Kinim, Chapter Two, Mishnah Three

 

Introduction

This mishnah continues to illustrate the principle that a bird that leaves a pair disqualifies by flying away and a bird that returns also disqualifies another pair, lest it is not the same bird that flew away. This mishnah uses large numbers, but I think that the principle should be straightforward.

 

Mishnah Three

1)      If one [woman] had one pair, another two, another three, another four, another five, another six and another seven pairs,  and one bird flew from the first to the second pair, [and then a bird flew from there] to the third, [and then a bird flew from there] to the fourth, [and from there a bird flew] to the fifth [and from there a bird flew] to the sixth, [and from there a bird flew] to the seventh, and then a bird returns [in the same order as they flew away] it disqualifies at each flight and at each return.

a)      The first and second [women] have none left, the third has one pair, the fourth two, the fifth three, the sixth four, and the seventh six pairs.  

2)      If again [one from each group] flew away and returned [in the same order as above], it disqualifies at each flight and return.

a)      The third and fourth woman have none left, the fifth has one pair, the sixth two pairs, and the seventh woman five pairs.   

3)      If again one [from each group] flew away and returned [in the same order as above], it disqualifies at each flight and return.

a)      The fifth and sixth women have none left, and the seventh has four pairs.  

b)      But some say that the seventh woman has lost nothing.  

4)      If [a bird] from those that are left to die escaped to any of all the groups, then all must be left to die. 

 

Explanation

Section one: This section sets out the scenario, sort of a musical chairs of sacrificial birds. Basically one bird has left each group and then one bird has returned to each group.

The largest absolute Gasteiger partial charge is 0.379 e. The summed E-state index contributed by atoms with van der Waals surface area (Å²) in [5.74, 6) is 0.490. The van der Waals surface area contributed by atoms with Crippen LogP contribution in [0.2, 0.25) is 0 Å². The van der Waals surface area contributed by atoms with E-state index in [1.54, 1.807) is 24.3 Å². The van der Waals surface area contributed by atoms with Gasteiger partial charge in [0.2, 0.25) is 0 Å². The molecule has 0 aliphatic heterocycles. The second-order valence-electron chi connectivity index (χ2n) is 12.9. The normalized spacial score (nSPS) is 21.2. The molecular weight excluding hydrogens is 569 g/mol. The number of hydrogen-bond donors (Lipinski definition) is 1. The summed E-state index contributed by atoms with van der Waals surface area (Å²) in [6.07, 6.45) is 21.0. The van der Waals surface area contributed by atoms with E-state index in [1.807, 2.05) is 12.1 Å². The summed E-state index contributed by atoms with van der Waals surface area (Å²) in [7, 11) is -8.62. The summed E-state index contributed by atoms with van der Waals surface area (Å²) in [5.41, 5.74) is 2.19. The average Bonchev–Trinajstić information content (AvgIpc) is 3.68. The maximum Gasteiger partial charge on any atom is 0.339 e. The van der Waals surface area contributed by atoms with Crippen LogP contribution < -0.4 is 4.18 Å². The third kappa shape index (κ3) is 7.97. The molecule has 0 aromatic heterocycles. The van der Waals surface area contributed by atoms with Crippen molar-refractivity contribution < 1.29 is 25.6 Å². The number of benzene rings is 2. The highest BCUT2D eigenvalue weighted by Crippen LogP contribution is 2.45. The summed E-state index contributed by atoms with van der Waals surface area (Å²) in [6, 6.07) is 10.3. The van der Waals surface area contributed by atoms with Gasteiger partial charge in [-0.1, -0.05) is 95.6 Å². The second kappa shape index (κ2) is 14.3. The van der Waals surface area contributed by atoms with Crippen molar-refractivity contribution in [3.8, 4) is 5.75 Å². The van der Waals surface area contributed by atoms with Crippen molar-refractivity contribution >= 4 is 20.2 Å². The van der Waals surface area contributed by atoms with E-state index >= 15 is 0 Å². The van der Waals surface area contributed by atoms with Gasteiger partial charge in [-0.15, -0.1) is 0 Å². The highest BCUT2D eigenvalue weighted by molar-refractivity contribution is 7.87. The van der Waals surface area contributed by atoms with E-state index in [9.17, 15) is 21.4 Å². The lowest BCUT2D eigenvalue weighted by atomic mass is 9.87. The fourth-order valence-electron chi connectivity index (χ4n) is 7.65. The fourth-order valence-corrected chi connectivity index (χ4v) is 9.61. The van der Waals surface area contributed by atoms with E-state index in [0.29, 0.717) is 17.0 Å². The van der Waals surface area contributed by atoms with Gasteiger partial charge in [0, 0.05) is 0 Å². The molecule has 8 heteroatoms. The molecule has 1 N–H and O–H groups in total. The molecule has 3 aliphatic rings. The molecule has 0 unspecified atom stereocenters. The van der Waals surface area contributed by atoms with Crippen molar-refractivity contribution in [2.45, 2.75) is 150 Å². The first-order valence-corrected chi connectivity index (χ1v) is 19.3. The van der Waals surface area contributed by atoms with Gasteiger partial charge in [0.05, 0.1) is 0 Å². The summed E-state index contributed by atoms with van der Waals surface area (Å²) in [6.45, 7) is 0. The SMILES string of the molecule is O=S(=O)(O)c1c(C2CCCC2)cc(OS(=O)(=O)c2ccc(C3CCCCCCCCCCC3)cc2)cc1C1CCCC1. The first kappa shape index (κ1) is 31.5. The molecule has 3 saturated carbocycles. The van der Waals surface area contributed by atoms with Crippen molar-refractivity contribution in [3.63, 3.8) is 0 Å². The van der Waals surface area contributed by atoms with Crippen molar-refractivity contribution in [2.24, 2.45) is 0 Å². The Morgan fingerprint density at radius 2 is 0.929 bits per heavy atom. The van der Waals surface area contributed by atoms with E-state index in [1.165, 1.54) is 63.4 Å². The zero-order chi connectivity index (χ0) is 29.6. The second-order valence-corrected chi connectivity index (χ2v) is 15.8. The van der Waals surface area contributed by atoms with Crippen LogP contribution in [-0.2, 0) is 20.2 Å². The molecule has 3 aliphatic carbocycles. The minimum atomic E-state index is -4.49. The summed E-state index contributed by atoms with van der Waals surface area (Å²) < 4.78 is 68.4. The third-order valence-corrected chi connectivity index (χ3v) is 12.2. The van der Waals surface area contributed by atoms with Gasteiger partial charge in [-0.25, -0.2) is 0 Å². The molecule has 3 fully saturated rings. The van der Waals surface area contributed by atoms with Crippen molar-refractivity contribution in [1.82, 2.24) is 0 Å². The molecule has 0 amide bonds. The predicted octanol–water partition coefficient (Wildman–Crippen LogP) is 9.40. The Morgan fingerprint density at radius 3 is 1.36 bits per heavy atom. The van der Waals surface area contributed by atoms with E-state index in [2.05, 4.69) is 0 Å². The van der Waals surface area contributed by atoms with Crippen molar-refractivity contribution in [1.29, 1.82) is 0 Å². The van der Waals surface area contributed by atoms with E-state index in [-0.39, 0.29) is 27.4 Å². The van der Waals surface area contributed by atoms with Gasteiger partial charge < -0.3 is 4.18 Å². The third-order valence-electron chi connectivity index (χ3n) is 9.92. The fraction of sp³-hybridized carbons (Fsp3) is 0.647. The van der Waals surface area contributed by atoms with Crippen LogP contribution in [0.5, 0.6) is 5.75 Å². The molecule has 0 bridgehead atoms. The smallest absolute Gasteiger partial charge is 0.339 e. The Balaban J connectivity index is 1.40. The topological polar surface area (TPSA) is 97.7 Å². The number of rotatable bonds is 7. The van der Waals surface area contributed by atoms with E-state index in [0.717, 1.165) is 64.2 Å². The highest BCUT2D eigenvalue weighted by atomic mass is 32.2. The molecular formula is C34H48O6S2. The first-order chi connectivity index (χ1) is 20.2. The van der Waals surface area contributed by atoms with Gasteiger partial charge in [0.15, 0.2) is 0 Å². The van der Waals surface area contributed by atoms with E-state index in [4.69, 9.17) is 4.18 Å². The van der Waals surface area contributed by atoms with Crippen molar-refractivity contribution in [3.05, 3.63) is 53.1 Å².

The first woman lost her only pair when one left. The second woman lost one pair when one left and one pair when one returned from her pairs to the first woman, so she is left with nothing. The third woman has one left, the fourth woman two and the fifth woman is left with three. The seventh woman loses only one pair because for her the “flying away” and “returning” are the same. She had one bird fly away and return to a set of pairs from which it had come. So she is left with six pairs.

Section two: Remarkably, the same thing repeats itself. One bird leaves the first, flies to the second, and so on up and then down the line. Again, two pairs are disqualified from the valid pairs that each woman has left, except for the last woman, who only loses one pair. Now the women who originally had three or four pairs are left with nothing, the woman with five is left with one, the woman with six is left with two, and the woman who had seven is left with five.

Section three: Incredibly, the same thing happens again (these birds really know what to do!). The only woman left with any valid birds is the last woman. According to one opinion, she again loses one pair. According to the other opinion, since all of the other pairs are already disqualified, the last bird to fly away from her does not disqualify any of her pairs. Therefore, she is left with five, as she was in the beginning.

Section four: If any birds that have to be left to die fly into any of the pairs, all of the pairs into which they may have flown are disqualified, because any of the birds may be this disqualified bird. In other words, here we do not have the problem of determining which bird is a hatat and which is an olah. Rather the problem is that any of the birds may be a bird that had been left to die and such a bird can never be sacrificed.

 

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